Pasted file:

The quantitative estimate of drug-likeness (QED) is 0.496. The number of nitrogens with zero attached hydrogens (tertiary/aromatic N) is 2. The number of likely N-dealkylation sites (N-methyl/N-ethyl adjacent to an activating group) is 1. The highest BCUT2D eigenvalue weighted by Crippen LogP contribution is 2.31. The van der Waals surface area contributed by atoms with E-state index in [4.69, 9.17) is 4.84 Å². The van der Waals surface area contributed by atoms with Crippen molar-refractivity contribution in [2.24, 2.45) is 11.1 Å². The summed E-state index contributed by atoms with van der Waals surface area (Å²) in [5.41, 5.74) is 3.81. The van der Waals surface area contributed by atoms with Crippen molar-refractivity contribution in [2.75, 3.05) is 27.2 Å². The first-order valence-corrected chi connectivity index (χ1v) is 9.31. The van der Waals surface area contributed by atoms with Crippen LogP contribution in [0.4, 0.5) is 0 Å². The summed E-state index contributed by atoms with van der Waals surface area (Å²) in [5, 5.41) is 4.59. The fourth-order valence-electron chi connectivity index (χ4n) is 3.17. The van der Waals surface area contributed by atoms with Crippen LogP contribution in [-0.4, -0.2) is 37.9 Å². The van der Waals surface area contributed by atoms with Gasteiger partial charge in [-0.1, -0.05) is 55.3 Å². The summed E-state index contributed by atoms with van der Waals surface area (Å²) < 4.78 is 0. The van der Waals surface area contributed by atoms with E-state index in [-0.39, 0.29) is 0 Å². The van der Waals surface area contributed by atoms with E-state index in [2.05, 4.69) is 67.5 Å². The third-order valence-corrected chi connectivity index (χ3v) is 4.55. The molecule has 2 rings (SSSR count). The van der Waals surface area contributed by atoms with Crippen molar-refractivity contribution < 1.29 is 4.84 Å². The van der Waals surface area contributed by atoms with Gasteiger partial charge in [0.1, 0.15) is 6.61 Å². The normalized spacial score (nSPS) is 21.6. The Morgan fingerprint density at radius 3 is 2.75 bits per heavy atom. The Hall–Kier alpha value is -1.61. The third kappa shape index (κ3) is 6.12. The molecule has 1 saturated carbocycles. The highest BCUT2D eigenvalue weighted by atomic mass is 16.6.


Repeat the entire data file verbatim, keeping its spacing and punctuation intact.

The quantitative estimate of drug-likeness (QED) is 0.496. The number of nitrogens with zero attached hydrogens (tertiary/aromatic N) is 2. The number of likely N-dealkylation sites (N-methyl/N-ethyl adjacent to an activating group) is 1. The highest BCUT2D eigenvalue weighted by Crippen LogP contribution is 2.31. The van der Waals surface area contributed by atoms with E-state index in [4.69, 9.17) is 4.84 Å². The van der Waals surface area contributed by atoms with Crippen molar-refractivity contribution in [2.24, 2.45) is 11.1 Å². The summed E-state index contributed by atoms with van der Waals surface area (Å²) in [5.41, 5.74) is 3.81. The van der Waals surface area contributed by atoms with Crippen molar-refractivity contribution in [2.75, 3.05) is 27.2 Å². The first-order valence-corrected chi connectivity index (χ1v) is 9.31. The van der Waals surface area contributed by atoms with Crippen LogP contribution in [0.4, 0.5) is 0 Å². The summed E-state index contributed by atoms with van der Waals surface area (Å²) in [5, 5.41) is 4.59. The fourth-order valence-electron chi connectivity index (χ4n) is 3.17. The van der Waals surface area contributed by atoms with Crippen LogP contribution in [-0.4, -0.2) is 37.9 Å². The van der Waals surface area contributed by atoms with Gasteiger partial charge in [-0.1, -0.05) is 55.3 Å². The summed E-state index contributed by atoms with van der Waals surface area (Å²) < 4.78 is 0. The van der Waals surface area contributed by atoms with E-state index in [-0.39, 0.29) is 0 Å². The van der Waals surface area contributed by atoms with E-state index in [2.05, 4.69) is 67.5 Å². The third-order valence-corrected chi connectivity index (χ3v) is 4.55. The molecule has 2 rings (SSSR count). The van der Waals surface area contributed by atoms with Crippen molar-refractivity contribution < 1.29 is 4.84 Å². The van der Waals surface area contributed by atoms with Gasteiger partial charge in [0.1, 0.15) is 6.61 Å². The normalized spacial score (nSPS) is 21.6. The Morgan fingerprint density at radius 3 is 2.75 bits per heavy atom. The Hall–Kier alpha value is -1.61. The third kappa shape index (κ3) is 6.12. The molecule has 1 saturated carbocycles. The highest BCUT2D eigenvalue weighted by atomic mass is 16.6.